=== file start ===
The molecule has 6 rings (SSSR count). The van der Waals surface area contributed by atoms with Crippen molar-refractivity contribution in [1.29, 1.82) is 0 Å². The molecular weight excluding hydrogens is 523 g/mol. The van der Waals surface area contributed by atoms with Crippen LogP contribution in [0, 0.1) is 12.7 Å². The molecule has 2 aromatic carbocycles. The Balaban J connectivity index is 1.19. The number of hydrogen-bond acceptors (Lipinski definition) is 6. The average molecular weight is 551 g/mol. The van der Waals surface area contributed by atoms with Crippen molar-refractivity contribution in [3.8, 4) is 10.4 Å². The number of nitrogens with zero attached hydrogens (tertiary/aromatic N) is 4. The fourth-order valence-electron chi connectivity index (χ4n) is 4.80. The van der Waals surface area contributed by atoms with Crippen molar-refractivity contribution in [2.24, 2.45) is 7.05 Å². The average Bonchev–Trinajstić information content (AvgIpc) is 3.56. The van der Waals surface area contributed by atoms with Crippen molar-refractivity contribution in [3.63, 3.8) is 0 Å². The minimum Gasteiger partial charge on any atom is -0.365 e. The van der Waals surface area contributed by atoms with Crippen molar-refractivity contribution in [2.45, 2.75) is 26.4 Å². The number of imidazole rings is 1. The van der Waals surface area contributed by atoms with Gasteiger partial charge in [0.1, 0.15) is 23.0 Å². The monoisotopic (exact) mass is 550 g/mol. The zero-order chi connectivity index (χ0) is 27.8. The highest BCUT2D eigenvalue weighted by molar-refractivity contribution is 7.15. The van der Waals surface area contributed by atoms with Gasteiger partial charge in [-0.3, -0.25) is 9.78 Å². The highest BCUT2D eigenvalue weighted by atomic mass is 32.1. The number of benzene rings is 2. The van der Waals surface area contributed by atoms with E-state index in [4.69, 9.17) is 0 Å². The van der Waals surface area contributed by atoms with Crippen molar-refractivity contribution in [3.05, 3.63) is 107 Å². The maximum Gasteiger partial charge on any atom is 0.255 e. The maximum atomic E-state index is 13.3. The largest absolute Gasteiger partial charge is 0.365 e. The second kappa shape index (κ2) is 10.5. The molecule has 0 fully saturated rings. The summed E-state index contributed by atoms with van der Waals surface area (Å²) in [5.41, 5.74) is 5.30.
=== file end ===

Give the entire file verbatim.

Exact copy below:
The molecule has 6 rings (SSSR count). The van der Waals surface area contributed by atoms with Crippen molar-refractivity contribution in [1.29, 1.82) is 0 Å². The molecular weight excluding hydrogens is 523 g/mol. The van der Waals surface area contributed by atoms with Crippen LogP contribution in [0, 0.1) is 12.7 Å². The molecule has 2 aromatic carbocycles. The Balaban J connectivity index is 1.19. The number of hydrogen-bond acceptors (Lipinski definition) is 6. The average molecular weight is 551 g/mol. The van der Waals surface area contributed by atoms with Crippen molar-refractivity contribution in [3.8, 4) is 10.4 Å². The number of nitrogens with zero attached hydrogens (tertiary/aromatic N) is 4. The fourth-order valence-electron chi connectivity index (χ4n) is 4.80. The van der Waals surface area contributed by atoms with Crippen molar-refractivity contribution in [2.24, 2.45) is 7.05 Å². The average Bonchev–Trinajstić information content (AvgIpc) is 3.56. The van der Waals surface area contributed by atoms with Crippen molar-refractivity contribution in [3.63, 3.8) is 0 Å². The minimum Gasteiger partial charge on any atom is -0.365 e. The van der Waals surface area contributed by atoms with Crippen molar-refractivity contribution in [2.45, 2.75) is 26.4 Å². The number of imidazole rings is 1. The van der Waals surface area contributed by atoms with Gasteiger partial charge in [0.1, 0.15) is 23.0 Å². The monoisotopic (exact) mass is 550 g/mol. The zero-order chi connectivity index (χ0) is 27.8. The highest BCUT2D eigenvalue weighted by molar-refractivity contribution is 7.15. The van der Waals surface area contributed by atoms with Gasteiger partial charge in [-0.3, -0.25) is 9.78 Å². The highest BCUT2D eigenvalue weighted by atomic mass is 32.1. The number of benzene rings is 2. The van der Waals surface area contributed by atoms with E-state index in [4.69, 9.17) is 0 Å². The van der Waals surface area contributed by atoms with Crippen molar-refractivity contribution in [3.05, 3.63) is 107 Å². The maximum Gasteiger partial charge on any atom is 0.255 e. The maximum atomic E-state index is 13.3. The largest absolute Gasteiger partial charge is 0.365 e. The second kappa shape index (κ2) is 10.5. The molecule has 0 fully saturated rings. The summed E-state index contributed by atoms with van der Waals surface area (Å²) in [5.41, 5.74) is 5.30.